The sterol-inhibiting (SI) fungicides Elite, Indar, and Orbit are labeled for control of blossom blight and can be applied again 2 to 3 weeks prior to harvest to control fruit rots. None of them are labeled for brown rot control at shuck split or first cover, but if applied at these times to control other diseases on the label (mildew, peach scab, cherry leaf spot, etc.) they will also suppress brown rot infections on green fruit. Read the label carefully because most products have restrictions concerning which stone fruits can be sprayed, spray timing, numbers of applications per season, etc. However, there is some good news. Orbit's label restriction preventing 'Stanley-type plums' from being sprayed for fruit rot control has been replaced with a precautionary statement that reads: Applications of Orbit during bloom to Stanley plums have occasionally caused fruit to be less oval in shape and smaller in size at harvest. To avoid this, do not apply Orbit to Stanley plums earlier than 21 days to harvest. My interpretation is that if you are willing to accept the risk stated above then you may apply Orbit for fruit rot control. SI fungicides should not be used exclusively for both blossom blight and fruit rot; these fungicides must be rotated with non-SI fungicides for effective resistance management. The SI fungicides can provide 24–48 hrs of kickback activity if conditions prevented a timely application of a protectant fungicide prior to an infection period.
The benzimidazoles were once very effective brown rot fungicides. Widespread resistance to this class of fungicides has left them ineffective for most areas in New York State. The benzimidazoles may provide effective brown rot control in young orchards in isolated locations where resistant strains from older orchards are unlikely to be present. The benzimidazoles used in combinations with other brown rot fungicides can suppress black knot if applied at 7-day intervals between white bud and shuck split.
Rovral is a dicarboximide fungicide labeled for use against blossom blight. It should be used as a protective spray although it does have limited post-infection activity (~48 hrs at 68°F). Vangard is in a different class of fungicides and, like Rovral, is labeled only for blossom blight control. It is labeled for use on all stone fruits EXCEPT sweet cherry. Vangard has yet to be extensively tested for blossom blight in New York. In trials conducted in New Jersey, blossom blight programs that included Vangard at pink or early bloom performed as well as those programs that used Rovral or Abound at pink.
Abound is also registered for blossom blight and fruit rot control. The use of Abound, however, is generally not recommended because Abound is extremely phytotoxic to certain apple varieties; particularly those with McIntosh heritage. Yet, Abound may fill certain needs for plum growers. If you choose to use Abound: DO NOT spray Abound where spray drift may reach apple trees; DO NOT spray when conditions favor drift beyond intended area of application; DO NOT use spray equipment that has been previously used to spray Abound to spray apple trees. These restrictions make it very difficult to use Abound in accordance to its label when it is applied with an airblast sprayer.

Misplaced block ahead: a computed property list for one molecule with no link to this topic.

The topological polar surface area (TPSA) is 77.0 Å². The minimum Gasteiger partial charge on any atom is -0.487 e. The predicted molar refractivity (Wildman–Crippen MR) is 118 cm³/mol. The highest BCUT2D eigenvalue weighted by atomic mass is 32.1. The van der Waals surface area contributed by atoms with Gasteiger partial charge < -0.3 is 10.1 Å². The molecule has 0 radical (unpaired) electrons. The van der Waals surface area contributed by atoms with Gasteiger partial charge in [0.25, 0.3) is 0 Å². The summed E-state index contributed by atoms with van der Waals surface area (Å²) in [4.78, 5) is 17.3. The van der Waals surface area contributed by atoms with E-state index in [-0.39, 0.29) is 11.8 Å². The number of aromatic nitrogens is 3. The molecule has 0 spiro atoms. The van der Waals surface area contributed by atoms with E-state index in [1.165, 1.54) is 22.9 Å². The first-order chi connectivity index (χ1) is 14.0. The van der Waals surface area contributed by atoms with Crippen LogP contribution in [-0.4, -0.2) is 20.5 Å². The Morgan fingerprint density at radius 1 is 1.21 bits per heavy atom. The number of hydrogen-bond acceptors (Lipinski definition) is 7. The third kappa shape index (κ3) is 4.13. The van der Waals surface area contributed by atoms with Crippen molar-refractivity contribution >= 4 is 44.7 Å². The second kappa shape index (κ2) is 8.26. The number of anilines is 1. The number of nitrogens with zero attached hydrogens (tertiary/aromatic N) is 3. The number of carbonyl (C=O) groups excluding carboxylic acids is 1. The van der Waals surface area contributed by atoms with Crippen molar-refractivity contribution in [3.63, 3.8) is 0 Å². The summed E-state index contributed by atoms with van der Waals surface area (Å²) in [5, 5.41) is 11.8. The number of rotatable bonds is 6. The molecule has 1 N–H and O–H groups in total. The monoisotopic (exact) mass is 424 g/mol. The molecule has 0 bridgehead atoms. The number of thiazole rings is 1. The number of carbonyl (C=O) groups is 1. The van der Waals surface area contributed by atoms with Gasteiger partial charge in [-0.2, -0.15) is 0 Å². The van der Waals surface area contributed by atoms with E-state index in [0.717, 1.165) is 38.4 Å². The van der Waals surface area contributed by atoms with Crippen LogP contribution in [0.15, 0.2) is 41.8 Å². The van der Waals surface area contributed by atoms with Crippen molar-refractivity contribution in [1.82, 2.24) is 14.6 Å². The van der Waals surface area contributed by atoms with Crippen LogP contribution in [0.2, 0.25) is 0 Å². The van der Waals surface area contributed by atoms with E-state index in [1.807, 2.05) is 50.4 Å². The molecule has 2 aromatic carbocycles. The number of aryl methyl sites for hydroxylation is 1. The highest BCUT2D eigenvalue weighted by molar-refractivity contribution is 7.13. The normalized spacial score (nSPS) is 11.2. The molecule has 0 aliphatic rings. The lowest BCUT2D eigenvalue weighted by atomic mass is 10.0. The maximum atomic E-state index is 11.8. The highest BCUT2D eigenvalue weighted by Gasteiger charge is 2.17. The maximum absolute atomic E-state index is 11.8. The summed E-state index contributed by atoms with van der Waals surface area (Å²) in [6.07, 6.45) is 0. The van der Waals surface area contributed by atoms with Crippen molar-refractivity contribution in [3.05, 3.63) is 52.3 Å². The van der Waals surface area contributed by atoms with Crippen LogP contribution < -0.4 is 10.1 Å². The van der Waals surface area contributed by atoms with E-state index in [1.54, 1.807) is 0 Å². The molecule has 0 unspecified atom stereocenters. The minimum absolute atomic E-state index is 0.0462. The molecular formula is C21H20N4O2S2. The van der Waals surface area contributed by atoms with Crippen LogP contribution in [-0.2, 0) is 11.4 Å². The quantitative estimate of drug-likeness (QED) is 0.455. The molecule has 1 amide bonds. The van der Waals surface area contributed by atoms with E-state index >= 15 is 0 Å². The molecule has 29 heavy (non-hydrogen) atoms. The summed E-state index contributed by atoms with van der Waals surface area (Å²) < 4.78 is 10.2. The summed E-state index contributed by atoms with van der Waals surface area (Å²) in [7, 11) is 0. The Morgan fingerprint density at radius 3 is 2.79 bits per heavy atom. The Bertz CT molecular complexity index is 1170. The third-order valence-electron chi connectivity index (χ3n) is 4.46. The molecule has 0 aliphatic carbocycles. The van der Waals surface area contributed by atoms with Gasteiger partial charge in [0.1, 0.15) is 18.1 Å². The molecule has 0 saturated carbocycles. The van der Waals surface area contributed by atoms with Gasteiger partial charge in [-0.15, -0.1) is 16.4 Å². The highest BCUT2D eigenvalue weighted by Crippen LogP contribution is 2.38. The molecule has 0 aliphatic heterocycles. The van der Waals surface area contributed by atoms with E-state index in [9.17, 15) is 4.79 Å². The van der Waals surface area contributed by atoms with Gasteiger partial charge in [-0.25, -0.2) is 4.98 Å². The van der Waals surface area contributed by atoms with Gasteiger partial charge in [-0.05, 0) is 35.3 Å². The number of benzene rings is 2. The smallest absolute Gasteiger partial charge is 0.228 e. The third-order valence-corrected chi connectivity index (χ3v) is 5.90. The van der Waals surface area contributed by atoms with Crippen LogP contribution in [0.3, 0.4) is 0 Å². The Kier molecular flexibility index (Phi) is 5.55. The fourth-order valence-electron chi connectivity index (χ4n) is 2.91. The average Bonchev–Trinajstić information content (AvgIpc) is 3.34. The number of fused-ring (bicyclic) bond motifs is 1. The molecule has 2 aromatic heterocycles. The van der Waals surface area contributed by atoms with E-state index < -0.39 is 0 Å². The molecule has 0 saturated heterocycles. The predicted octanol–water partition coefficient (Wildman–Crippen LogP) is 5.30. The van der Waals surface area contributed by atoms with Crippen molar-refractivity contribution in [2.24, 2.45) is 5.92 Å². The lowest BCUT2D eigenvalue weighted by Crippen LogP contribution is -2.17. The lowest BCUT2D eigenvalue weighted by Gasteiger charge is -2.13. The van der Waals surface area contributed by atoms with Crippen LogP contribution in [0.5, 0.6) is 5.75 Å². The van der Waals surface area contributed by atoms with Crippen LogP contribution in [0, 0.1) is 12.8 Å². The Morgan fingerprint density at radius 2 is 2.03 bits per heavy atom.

Final Considerations: For many stone fruits, only one blossom blight spray may be needed unless disease pressure is high. Where large numbers of fruit were left unharvested the year before, or when conditions are warm (above 60°F) and wet, more than one blossom blight application will be required. Petal fall applications are essential if bloom sprays were omitted and conditions turn warm and wet at petal fall. Fruits are very susceptible to infection 1–3 weeks after shuck split, so shuck split and first cover sprays are important, especially in wet weather. Spray intervals should be tightened 3 weeks prior to harvest when fruits are most susceptible to brown rot. In order to manage disease resistance, SI fungicides such as Indar, Elite or Orbit should not be used continuously throughout the season for BOTH blossom blight AND fruit rot control. Use captan or other fungicides intermittently with preharvest SI fungicides. Lastly, ALWAYS check product labels for timing and rates of application.
Table 1. Labeled uses of fungicides for control of brown rot on stone fruit.
peach and nectarine, and white bud for plum and prune; PF = petal fall; SS = shuck split; Covers = cover sprays; PHI = pre-harvest interval.
2 - A = Apricot; C = Cherry; N = Peach and Nectarine; P = Plum and Prune.
3 - Do not apply Bravo after shuck split. On apricot, petal fall applications of captan should be made at 75% petal fall. Application of sulfur to mature nectarines may cause discoloration.
4 - Elite is also labeled on cherry for control of leaf spot and powdery mildew beginning at petal fall until terminal growth stops. On peaches, Indar can be applied for control of peach scab and on cherries for control of leaf spot beginning at shuck split at 10–14 day intervals up to harvest.
5 - Do not make more than 2 applications per season.
6 - Abound is extremely phytotoxic to certain apple varieties. DO NOT spray Abound where spray drift may reach apple trees; do not spray when conditions favor drift beyond intended area of application; do not use spray equipment that has been previously used to spray Abound to spray apple trees.
7 - If resistance is not an issue, these may be used in fungicide resistance program. Fruit rot applications can begin 3 weeks prior to harvest. Topsin-M should not be used alone.8 - Do not apply to sweet cherries.